Articles Posted in Litigation

 

 

When you are putting your estate plan together, one of the advance directives you will want to  create is a Designation of Conservator.  It is probably something you haven’t thought about, or maybe even knew it existed! But it is really important.

What is this Designation of Conservator?  It’s where you decide ahead of time who will manage your affairs – and under what certain circumstances – if you become incapacitated.

So what is a conservator?

A conservator is a person appointed by the probate court to oversee the financial and/or personal affairs of an adult who is determined by the probate court to be incapable of Continue reading

157H (1)By Carmine Perri

Because of my practice area, probate and elder law litigation, I oftentimes find myself in either the courtroom or the hallway with a client fielding this all too common question:

“What could we have done to avoid all of this?”

You probably have an estate plan which means you have certainly taken a step in the right direction to protect your assets and ensure that they get distributed as you wish.

But you may be able to do more. Continue reading

AdobeStock_32607232-300x225This is the first in a two-part series about the realities of and remedies for sibling rivalry over family inheritance. The 2nd part in the series “How to Keep the Kids from Fighting Over Their Inheritance” provides tips on how to avoid these kinds of conflicts.

“Mom always liked you best,” Tommy Smothers used to say. Those five words make up one of the most recognizable catch phrases of the inimitable Smothers Brothers. Coined in the early 1960s, it captures — in a humorous way — the rivalry that is an almost ubiquitous part of growing up with siblings.

Most of the time, such rivalries fade over the years, becoming fodder for family ribbing around the holiday table. But when the passing of a parent drives siblings into the unfamiliar territory of dealing with an inheritance, those rivalries can rear their ugly heads in unexpected and sometimes heartbreaking ways.

Portrait of happy woman who is hoping for good newsBy Carmine Perri  

With Thanksgiving behind us and other holidays quickly approaching, most of us are now in full holiday swing.  Maybe it is simply the time of year where the word “expectation” is bouncing around in my mind.

With these holidays, we must at least consider the notion that expectations are created and that some of us, from children to adults, have some expectation about receiving gifts (from where is a conversation for you to have with your loved ones). Continue reading

By E. Jennifer RealeAdobeStock_116263415-300x200

Trustees have been given an important responsibility to administer an estate. But not all trustees live up to what is expected of them. If you are having problems with a trustee and considering legal options against them but the trustee is discouraging you from taking action by denying you information, and telling you that he or she has a defense under the terms of the trust, there are some things you should know.

Here are some of the most common misconceptions about the protection a trustee can enjoy under the terms of the trust:

240_F_165554826_xYrYqGfnlw7NiLoI42t8C88r6SOn57hsModern law offers a variety of ways for individuals to manage, distribute, and protect their property, whether it be for their own benefit or for that of a loved one.  A well-known, and yet seemingly complex, mechanism for doing so is a Trust.  But what does this mean for you, the beneficiary?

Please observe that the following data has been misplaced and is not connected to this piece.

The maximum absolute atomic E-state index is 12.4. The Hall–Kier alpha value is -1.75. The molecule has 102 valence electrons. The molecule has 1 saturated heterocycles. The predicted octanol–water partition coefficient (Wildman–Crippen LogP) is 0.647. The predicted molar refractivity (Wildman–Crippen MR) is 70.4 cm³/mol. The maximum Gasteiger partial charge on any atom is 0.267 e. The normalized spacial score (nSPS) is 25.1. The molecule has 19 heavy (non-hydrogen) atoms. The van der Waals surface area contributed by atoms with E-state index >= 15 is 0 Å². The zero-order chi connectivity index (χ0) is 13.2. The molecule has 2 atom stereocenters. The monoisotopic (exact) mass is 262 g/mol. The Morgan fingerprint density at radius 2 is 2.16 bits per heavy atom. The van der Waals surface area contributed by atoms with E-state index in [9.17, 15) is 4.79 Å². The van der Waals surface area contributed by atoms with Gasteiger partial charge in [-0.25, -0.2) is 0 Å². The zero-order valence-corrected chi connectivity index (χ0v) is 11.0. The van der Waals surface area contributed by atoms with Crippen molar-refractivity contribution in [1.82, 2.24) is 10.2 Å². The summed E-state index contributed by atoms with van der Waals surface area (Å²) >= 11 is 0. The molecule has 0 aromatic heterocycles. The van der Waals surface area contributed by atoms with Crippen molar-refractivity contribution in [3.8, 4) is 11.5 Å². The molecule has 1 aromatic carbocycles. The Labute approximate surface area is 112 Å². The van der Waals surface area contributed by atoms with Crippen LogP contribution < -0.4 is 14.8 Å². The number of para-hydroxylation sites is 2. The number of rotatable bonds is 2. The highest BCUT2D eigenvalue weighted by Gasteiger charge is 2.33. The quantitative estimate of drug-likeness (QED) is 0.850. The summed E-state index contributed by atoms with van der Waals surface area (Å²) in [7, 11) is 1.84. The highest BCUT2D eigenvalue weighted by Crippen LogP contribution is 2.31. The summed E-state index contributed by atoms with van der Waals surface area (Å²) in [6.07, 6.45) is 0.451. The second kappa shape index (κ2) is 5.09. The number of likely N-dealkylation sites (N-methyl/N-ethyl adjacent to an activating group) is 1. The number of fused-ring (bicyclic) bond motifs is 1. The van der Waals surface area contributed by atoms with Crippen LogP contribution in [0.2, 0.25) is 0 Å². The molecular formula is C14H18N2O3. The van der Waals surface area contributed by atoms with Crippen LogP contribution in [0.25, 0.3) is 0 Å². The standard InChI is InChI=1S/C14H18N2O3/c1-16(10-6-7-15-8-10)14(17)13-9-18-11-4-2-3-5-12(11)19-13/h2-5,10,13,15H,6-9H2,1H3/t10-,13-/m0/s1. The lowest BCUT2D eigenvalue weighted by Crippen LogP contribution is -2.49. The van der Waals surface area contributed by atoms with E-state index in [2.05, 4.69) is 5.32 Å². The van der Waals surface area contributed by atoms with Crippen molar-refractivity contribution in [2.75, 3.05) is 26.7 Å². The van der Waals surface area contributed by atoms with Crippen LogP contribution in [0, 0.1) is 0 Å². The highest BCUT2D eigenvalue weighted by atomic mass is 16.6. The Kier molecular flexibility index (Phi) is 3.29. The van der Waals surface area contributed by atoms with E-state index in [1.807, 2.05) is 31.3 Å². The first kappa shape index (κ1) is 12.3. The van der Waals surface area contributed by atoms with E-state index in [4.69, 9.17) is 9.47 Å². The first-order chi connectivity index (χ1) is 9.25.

Do you think you are a beneficiary of a trust but have never been contacted by the trustee?  

Have you ever had reason to believe that a trustee is mismanaging or not being truthful about trust assets?  

By E. Jennifer Reale

AdobeStock_208851607-300x212Contesting a Will or other transfers on the grounds that the person signing the Will lacked the capacity to do so, is both difficult and emotional. But it’s something that comes up quite frequently in my practice.

In Connecticut there are two different standards to determine capacity:

AdobeStock_35685286-182x300By E. Jennifer Reale

It happens more often than you might imagine. After losing a loved one, family members discover that the deceased’s life insurance policy is about to be paid out to an unexpected beneficiary. Such news can come as a nasty shock, and—unfortunately—it can herald an uphill battle to get the situation resolved.

Given that a life insurance or annuity is a direct contact between the insured (the deceased) and the company providing the insurance/annuity, the claims are settled independently from any Will or Trust that the deceased may have had in place.

By Attorney Carmine Perri

Close up of eviction noticeGoing to a nursing home is hard enough, imagine being evicted? Good news. There are laws in place to prevent that from happening.

Within a nursing home, just like any other place you call home, you are entitled to certain rights. These rights include not being able to be evicted for any reason beyond the six listed in the United States’ Code:

  1. The discharge is necessary for the resident’s welfare and his or her needs cannot be met in the facility.
  2. The resident’s health has improved and no longer needs the facility’s services.
  3. The resident is endangering the safety of others.
  4. The resident is endangering the health of others.
  5. The resident has failed to pay for (or to have paid under Medicare or Medicaid) a stay at the facility.
  6. The facility ceases to operate.

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